The segue into “Hole” is masterful too, with Levin’s thick riffs working alongside quirky industrial percussion and keyboard patterns to evoke a playful factory assembly line. The gentle hopefulness of its chorus is a treat as well, and like many Bent Knee tracks, it’s the understated modulations that make it consistently unpredictable and fascinating. Afterward, “Holy Ghost” makes for a very compelling entry. Swain gives one of her most full-bodied and self-assured performances ever as she sings about “feeling so alone with [her] holy ghosts” around a relatively straightforward rock foundation (albeit with complex counterpoints and dense layers). She even recalls the rebellious air and winding breadth of punk and soul music, respectively. In contrast, “Insides In” allows Baum to stand out more amidst a sparse, almost noirish jazz piano grounding. His luscious strings envelop the rest of the instrumentation wonderfully, and the dynamic shifts that pepper the piece (including hellish chords and syncopation) are exceptional. In a way, it suggests the nightmarish serenity of a David Lynch or Alfred Hitchcock score.
“These Hands” is more flamboyant and multifaceted, with ethereal echoes adding slight tension to an otherwise inviting, if also delightfully bizarre, composition. It’s a perfect example of how Bent Knee can captivate with storytelling and musicianship in tandem. The title track comes next and steals the show with its irregular melodies, choral outbursts, King Crimson-ish riffs, and joyously robust crescendos. The mid-section divergence—during which things become a lot softer as Swain sings, “Sending out a message to my love”—is easily one of Bent Knees most gorgeous passages yet. “Time Deer” is highly hypnotic in every way possible, with an exceptional partnership between her singing and the rest of the band’s garnishes. Perhaps more so than on any other track, it feels like everyone is playing with a unified mind; every part contributes to a central goal of magnificence.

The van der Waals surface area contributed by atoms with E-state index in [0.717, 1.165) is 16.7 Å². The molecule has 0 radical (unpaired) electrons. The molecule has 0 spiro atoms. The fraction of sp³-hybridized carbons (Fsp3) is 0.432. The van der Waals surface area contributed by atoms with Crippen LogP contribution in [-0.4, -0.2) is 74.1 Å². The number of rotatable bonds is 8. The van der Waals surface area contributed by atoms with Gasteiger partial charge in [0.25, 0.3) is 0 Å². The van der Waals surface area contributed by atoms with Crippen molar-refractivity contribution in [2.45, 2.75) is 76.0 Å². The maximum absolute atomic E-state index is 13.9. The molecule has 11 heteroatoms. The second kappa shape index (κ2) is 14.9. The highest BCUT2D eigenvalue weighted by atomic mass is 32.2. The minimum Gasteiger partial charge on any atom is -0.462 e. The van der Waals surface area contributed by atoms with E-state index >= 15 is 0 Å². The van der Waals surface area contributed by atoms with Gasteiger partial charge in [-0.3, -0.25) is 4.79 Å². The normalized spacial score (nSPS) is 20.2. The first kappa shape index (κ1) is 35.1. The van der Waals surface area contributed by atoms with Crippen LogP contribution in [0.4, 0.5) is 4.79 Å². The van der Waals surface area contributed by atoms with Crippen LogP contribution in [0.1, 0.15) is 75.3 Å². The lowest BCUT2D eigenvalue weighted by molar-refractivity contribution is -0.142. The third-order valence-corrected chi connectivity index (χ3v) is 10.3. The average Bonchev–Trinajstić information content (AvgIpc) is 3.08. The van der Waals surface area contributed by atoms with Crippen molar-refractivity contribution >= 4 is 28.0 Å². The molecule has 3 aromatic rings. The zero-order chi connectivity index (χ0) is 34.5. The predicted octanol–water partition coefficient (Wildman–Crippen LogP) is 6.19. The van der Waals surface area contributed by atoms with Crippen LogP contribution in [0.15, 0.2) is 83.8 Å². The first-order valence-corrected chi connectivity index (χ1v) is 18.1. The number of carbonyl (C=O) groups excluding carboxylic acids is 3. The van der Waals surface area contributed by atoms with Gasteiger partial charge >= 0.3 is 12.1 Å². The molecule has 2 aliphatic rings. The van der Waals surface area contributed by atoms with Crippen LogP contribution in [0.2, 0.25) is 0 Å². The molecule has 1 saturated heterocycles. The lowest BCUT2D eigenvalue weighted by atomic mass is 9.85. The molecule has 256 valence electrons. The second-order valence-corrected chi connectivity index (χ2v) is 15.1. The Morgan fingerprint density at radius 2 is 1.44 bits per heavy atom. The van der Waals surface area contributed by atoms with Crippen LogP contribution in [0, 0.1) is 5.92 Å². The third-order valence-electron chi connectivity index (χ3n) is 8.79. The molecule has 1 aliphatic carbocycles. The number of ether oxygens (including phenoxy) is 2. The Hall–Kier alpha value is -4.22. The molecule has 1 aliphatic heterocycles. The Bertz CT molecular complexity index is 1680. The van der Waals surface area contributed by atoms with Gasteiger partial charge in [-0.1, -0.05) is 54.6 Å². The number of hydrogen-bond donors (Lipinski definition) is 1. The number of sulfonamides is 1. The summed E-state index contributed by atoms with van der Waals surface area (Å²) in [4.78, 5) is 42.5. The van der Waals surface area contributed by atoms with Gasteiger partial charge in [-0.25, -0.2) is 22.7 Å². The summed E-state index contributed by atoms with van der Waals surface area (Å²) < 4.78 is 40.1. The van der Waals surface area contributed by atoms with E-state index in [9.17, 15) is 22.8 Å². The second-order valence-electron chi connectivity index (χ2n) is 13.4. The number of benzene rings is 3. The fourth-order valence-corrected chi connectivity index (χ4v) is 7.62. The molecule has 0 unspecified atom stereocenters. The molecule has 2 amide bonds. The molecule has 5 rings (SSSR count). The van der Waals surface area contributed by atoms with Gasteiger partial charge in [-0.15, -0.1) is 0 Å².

A surrealist, celebratory vibe blankets “Belly Side Up,” complete with majestic orchestration, pleasant backing chants, engaging guitarwork, and a generally carefree tone. On the other hand, “The Well” is purposefully askew and aggressive, with more avant-garde clashes and dynamic impulsiveness. It’s relentlessly gripping, though, and makes for a strong lead-up to the unassuming splendor of closer “Boxes,” which is lead and concluded by Gavin Wallace-Ailsworth’s dominant and persistent beat. Truthfully, it’s a bit repetitive and uneventful, concluding Land Animal with more of a whimper than a bang. That said, the way it eventually dissolves into his lone playing effectively conveys a haunting sense of finality regarding “the fact that we’re all marching towards our own demise, so we better make the most of the time we have.”
Land Animal is less initially impressive than Say So, but that’s also its greatest strength. Rather than leaping out at you with its unusualness, it moves patiently and faintly, requiring a more dedicated and tolerant ear to fully grasp. Like all of Bent Knee’s albums, however, it excels as a musical onion brimming with potently adventurousness and classy layers. Swain undoubtedly gives her all on every song, imbuing each moment with a kind of nuanced personality that many other vocalists lack; likewise, each instrumental texture is accentuated or abridged appropriately, proving just how cleverly judicious or generously robust the band can be depending on what’s needed. Best of all, Land Animal further cements how singular, limitless, and refined the sextet’s work is, ensuring that they remain in a class all their own.